Senior councillors in Leeds will discuss a report on cycling development in the city next week as part of the continuing legacy of last summer’s historic Tour de France Grand Départ.
The meeting of Leeds City Council’s executive board at Civic Hall on Wednesday 18 November will consider a report giving an update on projects underway as well as future plans to improve cycling infrastructure in the city to encourage greater cycling participation.
Following on from the unforgettable success of the Grand Départ, Leeds City Council has continued to develop relationships with key stakeholders including national governing body British Cycling and Sport Leeds.
The work established a programme board for the ‘Cycling Starts Here’ brand created in Leeds around hosting the Tour de France start, which is currently overseeing the coordinated development of a long-term cycling strategy and plan for the city.
Projects already underway to improve cycling provision and participation in the city include:
- Continuing development of the Core Cycle network, as well as the 14-mile long City Connect ‘cycling superway’ from Leeds to Bradford, which is due to be completed in 2016
- Resurfacing of the towpath on the Leeds and Liverpool Canal between Armley and Shipley, which is almost complete and is proving popular with cyclists
- Introducing 20mph speed limits in zones adjacent to the City Connect route as well as in communities around Leeds to improve road safety and encourage cycling participation
- Development of a cycling hub at Fearnville, supported by go:cycling and offering bike lending through the Yorkshire Bike Library Scheme
- More than 350 cycle parking spaces have been created in the city centre
- Hosting the Tour de Yorkshire in 2015 and 2016 to showcase cycling in Leeds
- In 2015 more than 7,000 people took part in Sky Ride through the city centre, supported by Sky Ride local rides and the ‘Breeze’ programme aimed at encouraging participation among female cyclists
- Providing training for British Cycling-recognised ride leaders, young people through Bikeability and adult cycle training through go:cycling
Discussions with British Cycling over ways to improve cycling infrastructure in Leeds has led to priorities being identified of a need to provide local cycling hubs targeted at a range of cycle sports and a dedicated closed circuit cycle track.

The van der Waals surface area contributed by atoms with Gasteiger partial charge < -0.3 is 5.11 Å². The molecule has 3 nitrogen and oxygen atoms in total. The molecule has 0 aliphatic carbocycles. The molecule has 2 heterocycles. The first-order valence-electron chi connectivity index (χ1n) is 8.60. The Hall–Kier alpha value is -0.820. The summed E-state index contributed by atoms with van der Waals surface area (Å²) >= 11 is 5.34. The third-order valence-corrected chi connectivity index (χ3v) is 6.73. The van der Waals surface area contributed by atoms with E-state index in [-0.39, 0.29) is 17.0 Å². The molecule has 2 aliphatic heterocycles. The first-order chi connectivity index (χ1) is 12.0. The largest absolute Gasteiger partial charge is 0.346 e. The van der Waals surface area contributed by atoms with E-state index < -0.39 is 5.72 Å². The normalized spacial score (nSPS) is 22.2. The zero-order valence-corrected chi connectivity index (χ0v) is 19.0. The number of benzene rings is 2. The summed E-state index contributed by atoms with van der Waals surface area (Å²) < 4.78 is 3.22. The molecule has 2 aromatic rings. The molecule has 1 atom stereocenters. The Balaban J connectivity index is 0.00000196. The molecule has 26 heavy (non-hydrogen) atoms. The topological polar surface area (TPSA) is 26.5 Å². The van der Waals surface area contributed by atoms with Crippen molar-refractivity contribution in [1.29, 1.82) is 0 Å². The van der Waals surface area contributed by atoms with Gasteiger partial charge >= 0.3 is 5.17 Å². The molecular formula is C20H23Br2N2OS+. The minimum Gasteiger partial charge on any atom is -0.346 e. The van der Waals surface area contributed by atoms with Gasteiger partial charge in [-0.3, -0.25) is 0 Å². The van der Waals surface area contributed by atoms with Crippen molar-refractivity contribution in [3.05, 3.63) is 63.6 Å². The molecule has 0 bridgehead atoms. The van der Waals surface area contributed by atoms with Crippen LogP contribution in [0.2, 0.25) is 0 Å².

These talks have led to plans to develop the former golf course at Middleton Park into a hub for mountain biking, BMX and cyclo-cross, while the University of Leeds is proposing to create a 1.5kilometre closed circuit cycle track for use by students, cycling clubs, local schools and the community as well as by triathletes to improve their cycling techniques.
These plans have been prioritised over building a purpose-built indoor velodrome, which would be likely to cost more than £30million to build, as they would offer facilities for a broader range of cycling and could be used by riders of all abilities. The report calls for consideration to be given to construction of an outdoor velodrome in the longer term as a way of complementing facilities in the city.
The report also explains how Leeds City Council is working with partners to develop pathways from grassroots to performance and recreation cycling, with the Sportivate Lottery funded project offering access to free coaching and skills training for 14-25 year olds who do not currently access sport.
There are also plans to expand adaptive cycling in the city to promote cycling for the disabled, with popular sessions currently being held at the John Charles Centre for Sport, Herd Farm, Lineham Farm and Yeadon Tarn.
And in terms of broader promotion of cycling as a form of sustainable travel, the Access to Education project works with schools and the three universities in the city to encourage pupils and students to ride to school or to their studies every day.
Leeds City Council executive member for health, wellbeing and adults Councillor Lisa Mulherin said:
“A lot of work has been carried out in Leeds to promote and encourage cycling participation as a legacy to the amazing Tour de France Grand Départ and there are many more exciting developments in the pipeline as part of a coordinated cycling strategy for the city.
“Discussions with partners like British Cycling have led to a clear preference to improve cycling infrastructure at a local level for as many people as possible to use.”
Leeds City Council cycling champion Councillor Roger Harington said:
“Cycling offers huge benefits in terms of health, encouraging greater independence and as a sustainable form of transport, so we are determined to keep doing everything we can to get as many people cycling in Leeds as possible.”
Notes to editors:
The go:cycling initiative offers a range of free cycling services for adults who live, work or study in West Yorkshire. It is coordinated by the West Yorkshire Combined Authority in partnership with West Yorkshire’s five local authorities and CTC (the national cycling charity). It is supported by the Department for Transport through the Local Sustainable Transport Fund. For further information go to www.wygocycling.com/
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